2020-01-18 Jeff Tepper — Accretion of the Olympics and Birth of the Cascades

From the Accretion of the Olympics to the Birth of the Cascades: The Eocene Transformation of Washington Geology

About the lecture

Dr. Jeffrey Tepper

 Dr. Jeffrey Tepper showed how Port Townsend lies between two mountain belts with very different origins, the oceanic Olympic Mountains to the west and the continental Cascade Range to the east. But despite their contrasting traits, the histories of these two chains are intimately connected. He explored how the arrival of the Siletzia terrane about 52 million years ago led to a profound geological transformation of the Pacific Northwest. Over a 10 million year interval in the mid-Eocene (~54-44 Ma), volcanic activity swept across the region from as far east as Montana, extensional stresses triggered faulting and formation of sedimentary basins, the Olympics were established, and volcanism in the Cascades was initiated. All of these phenomena can be linked to the accretion of Siletzia, which caused the Farallon Plate that had been subducting beneath Washington to slow, roll back, and ultimately break off. The evidence of these dramatic events is recorded in rocks we see at the surface as well as in geophysical anomalies deep in the mantle. This event was sponsored by Quimper Geological Society, an Earth Science outreach group of Jefferson Land Trust.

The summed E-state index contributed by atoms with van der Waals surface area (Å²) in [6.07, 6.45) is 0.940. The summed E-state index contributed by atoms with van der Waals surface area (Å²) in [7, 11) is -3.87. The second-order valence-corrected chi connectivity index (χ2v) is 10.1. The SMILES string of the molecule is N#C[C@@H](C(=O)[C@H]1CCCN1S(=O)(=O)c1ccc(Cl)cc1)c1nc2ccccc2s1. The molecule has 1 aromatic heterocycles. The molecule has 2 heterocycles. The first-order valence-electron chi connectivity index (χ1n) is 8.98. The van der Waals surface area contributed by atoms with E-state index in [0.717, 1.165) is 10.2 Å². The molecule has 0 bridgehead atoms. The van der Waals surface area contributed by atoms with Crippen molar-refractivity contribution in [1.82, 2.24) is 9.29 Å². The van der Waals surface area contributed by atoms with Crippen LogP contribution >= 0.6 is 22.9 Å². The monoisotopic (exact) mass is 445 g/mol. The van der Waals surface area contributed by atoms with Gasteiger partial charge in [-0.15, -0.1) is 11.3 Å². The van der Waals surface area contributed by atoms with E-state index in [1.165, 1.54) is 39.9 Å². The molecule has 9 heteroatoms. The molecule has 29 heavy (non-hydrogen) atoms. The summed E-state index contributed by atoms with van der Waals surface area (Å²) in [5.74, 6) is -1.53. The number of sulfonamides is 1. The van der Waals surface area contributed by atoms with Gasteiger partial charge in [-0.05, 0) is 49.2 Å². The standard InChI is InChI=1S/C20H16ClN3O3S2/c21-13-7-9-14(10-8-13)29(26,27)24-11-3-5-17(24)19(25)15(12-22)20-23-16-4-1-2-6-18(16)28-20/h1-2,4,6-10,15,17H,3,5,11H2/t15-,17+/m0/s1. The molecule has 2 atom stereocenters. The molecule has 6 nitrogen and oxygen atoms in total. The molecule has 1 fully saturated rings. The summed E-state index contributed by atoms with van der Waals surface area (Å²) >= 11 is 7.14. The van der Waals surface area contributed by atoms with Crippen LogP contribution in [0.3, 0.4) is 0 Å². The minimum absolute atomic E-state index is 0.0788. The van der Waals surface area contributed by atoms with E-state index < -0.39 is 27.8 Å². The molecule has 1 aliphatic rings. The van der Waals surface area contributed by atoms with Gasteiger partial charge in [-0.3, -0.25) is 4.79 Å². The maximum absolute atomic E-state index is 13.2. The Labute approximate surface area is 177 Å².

About the speaker

Jeff Tepper was on faculty of the Geology Department at the University of Puget Sound, he began his emeritus status in 2021. He earned his PhD from UW, where he studied the origins of granite in the North Cascades.  At UPS he teaches classes in mineralogy, petrology, geochemistry, GIS, and geomythology. Most of his research projects focus on the magmatic and tectonic history of the Pacific Northwest (including Tamanous Rock), or on the geochemistry of water and sediment from Tacoma-area lakes. Visit Jeff’s website for more information:  https://www.jeffreytepper.com/